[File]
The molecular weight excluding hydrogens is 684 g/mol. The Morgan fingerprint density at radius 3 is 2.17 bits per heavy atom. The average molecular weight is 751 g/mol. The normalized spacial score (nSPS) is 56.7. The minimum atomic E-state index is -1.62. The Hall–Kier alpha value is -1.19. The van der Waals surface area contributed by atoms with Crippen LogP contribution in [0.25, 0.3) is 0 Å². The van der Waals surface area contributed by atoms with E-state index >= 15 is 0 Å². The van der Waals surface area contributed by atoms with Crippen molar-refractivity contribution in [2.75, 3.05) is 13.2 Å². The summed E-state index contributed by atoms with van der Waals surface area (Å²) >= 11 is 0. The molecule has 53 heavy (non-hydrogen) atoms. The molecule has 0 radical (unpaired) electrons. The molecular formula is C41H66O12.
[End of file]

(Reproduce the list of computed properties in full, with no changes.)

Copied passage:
The molecular weight excluding hydrogens is 684 g/mol. The Morgan fingerprint density at radius 3 is 2.17 bits per heavy atom. The average molecular weight is 751 g/mol. The normalized spacial score (nSPS) is 56.7. The minimum atomic E-state index is -1.62. The Hall–Kier alpha value is -1.19. The van der Waals surface area contributed by atoms with Crippen LogP contribution in [0.25, 0.3) is 0 Å². The van der Waals surface area contributed by atoms with E-state index >= 15 is 0 Å². The van der Waals surface area contributed by atoms with Crippen molar-refractivity contribution in [2.75, 3.05) is 13.2 Å². The summed E-state index contributed by atoms with van der Waals surface area (Å²) >= 11 is 0. The molecule has 53 heavy (non-hydrogen) atoms. The molecule has 0 radical (unpaired) electrons. The molecular formula is C41H66O12.